The Foreign Service Journal, November 2023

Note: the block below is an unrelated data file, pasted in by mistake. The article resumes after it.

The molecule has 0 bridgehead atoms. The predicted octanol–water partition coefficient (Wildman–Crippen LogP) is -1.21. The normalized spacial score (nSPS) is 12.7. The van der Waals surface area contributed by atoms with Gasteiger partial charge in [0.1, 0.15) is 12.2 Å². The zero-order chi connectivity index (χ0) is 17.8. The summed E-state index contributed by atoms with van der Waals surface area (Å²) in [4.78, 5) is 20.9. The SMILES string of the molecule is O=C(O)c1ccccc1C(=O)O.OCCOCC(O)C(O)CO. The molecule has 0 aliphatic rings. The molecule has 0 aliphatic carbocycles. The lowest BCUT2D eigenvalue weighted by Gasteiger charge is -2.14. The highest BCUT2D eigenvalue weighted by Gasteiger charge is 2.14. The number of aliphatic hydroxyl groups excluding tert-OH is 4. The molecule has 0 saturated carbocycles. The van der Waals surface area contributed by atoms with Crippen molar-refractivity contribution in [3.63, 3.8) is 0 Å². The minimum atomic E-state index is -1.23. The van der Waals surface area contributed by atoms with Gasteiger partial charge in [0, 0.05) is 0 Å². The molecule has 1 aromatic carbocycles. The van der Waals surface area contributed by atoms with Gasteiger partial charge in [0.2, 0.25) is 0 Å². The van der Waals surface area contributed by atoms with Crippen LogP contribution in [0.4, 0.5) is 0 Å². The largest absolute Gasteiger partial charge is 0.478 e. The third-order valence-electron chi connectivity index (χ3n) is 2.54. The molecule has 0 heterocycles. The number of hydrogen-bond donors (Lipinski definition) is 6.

THE FOREIGN SERVICE JOURNAL | NOVEMBER 2023 25 George Staples. The two were married, and she encouraged him to apply for the U.S. Foreign Service. Their first posting together was in the 1980s in El Salvador, where the author details daily life as an FS spouse. She also shares experiences from their life at their other posts, before going on to describe her life in retirement, which includes an attack by a grizzly bear in Alaska. Jo Ann Fuson Staples is married to Ambassador (ret.) George Staples, who served as the Director General of the Foreign Service from 2006 to 2007. As a 26-year Foreign Service spouse, she was assigned to San Salvador, Montevideo, Malabo, Nassau, Harare, Manama, Kigali, Yaoundé, and Mons. Tell the Truth … Until They Don’t Like What You Have to Say: The Abridged Testimonial of a US Constitutional Oath-Taking US Department of State Survivor Michelle L. Stefanick, Trine Day, 2023, $24.95/paperback, e-book available, 480 pages. On Aug. 7, 1998, Michelle Stefanick was serving as the Financial Management Center director at U.S. Embassy Nairobi when terrorists set off a truck bomb outside the U.S. embassies in Nairobi and Dar es Salaam. She was traveling regionally in Kenya on the day of the attack that killed many of her colleagues, yet the experience profoundly affected her. She began to suspect a conspiracy involving numerous officials throughout the government, including in the State Department, the FBI, the military, and elsewhere. This book represents her attempt to convince others of her theories. Michelle Stefanick joined the Foreign Service as a financial management officer and served in Cameroon, Kenya, Russia, Sudan, Germany, and Washington, D.C., before retiring in 2013. La Dolce Italia: Tasty Food, Amazing Travels, and the Sweet Life, Vol. Red Mikkela Thompson, Blurb, 2023, $22.00/paperback, e-book available, 124 pages. In this third volume of her La Dolce Italia trilogy, Mikkela Thompson details the foods she found in various cities and towns across Italy. She also offers her perspective on Italian people and culture, and provides lists of seasonal fruits and vegetables by month. Part memoir, part travelogue, the book lays out Thompson’s favorite restaurants and shops in Amalfi, Sicily, Umbria, and elsewhere. She recalls her favorite restaurants, coffee shops, and beaches. She even includes a chapter on Parmesan cheese production. Mikkela Thompson joined the Foreign Service as an office management specialist in 2011. She has served in Dhaka; Bogotá; and as an OMS rover out of Fort Lauderdale, Fla., to Caracas, Nassau, Vancouver, Santo Domingo, and Port of Spain. She has also worked at the Family Liaison Office and the American Foreign Service Association. As the child of an FSO, Mikkela lived in Denmark, England, Finland, Korea, Sweden, and the United States. She is currently assigned to eDiplomacy, where her job is to help her colleagues with technology and knowledge management. HISTORY & BIOGRAPHY A Legacy of America’s Global Volunteerism: International Voluntary Services, 1953–2002 Edited by Gary Alex, Mike Chilton, and Frederic C. Benson, Peace Corps Writers, 2022, $20.00/paperback, e-book available, 370 pages. From 1953 to 2002, more than 1,300 young people worked overseas for the International Voluntary Services (IVS), a precursor to the Peace Corps and other U.S. government volunteer programs. A Legacy of America’s Global Volunteerism tells the inside story of IVS, with former volunteers sharing both personal stories and the origins and structure of the program, along with lessons learned by its architects. Volunteers write about the risks they faced, avoiding land mines, charging elephants, poisonous snakes, and gunfire. But they also discuss the success of their work teaching English and improving agricultural projects, translating for injured Northern Vietnamese soldiers, teaching metalworking techniques in Papua New Guinea, and preventing malnutrition in remote villages in India. Many of the volunteers served in or near Vietnam during the Vietnam War, risking their lives as they went about their workdays. Others served in more stable yet still difficult environments, such as rural health clinics and villages without potable water. Some relate romances that led to marriage and children.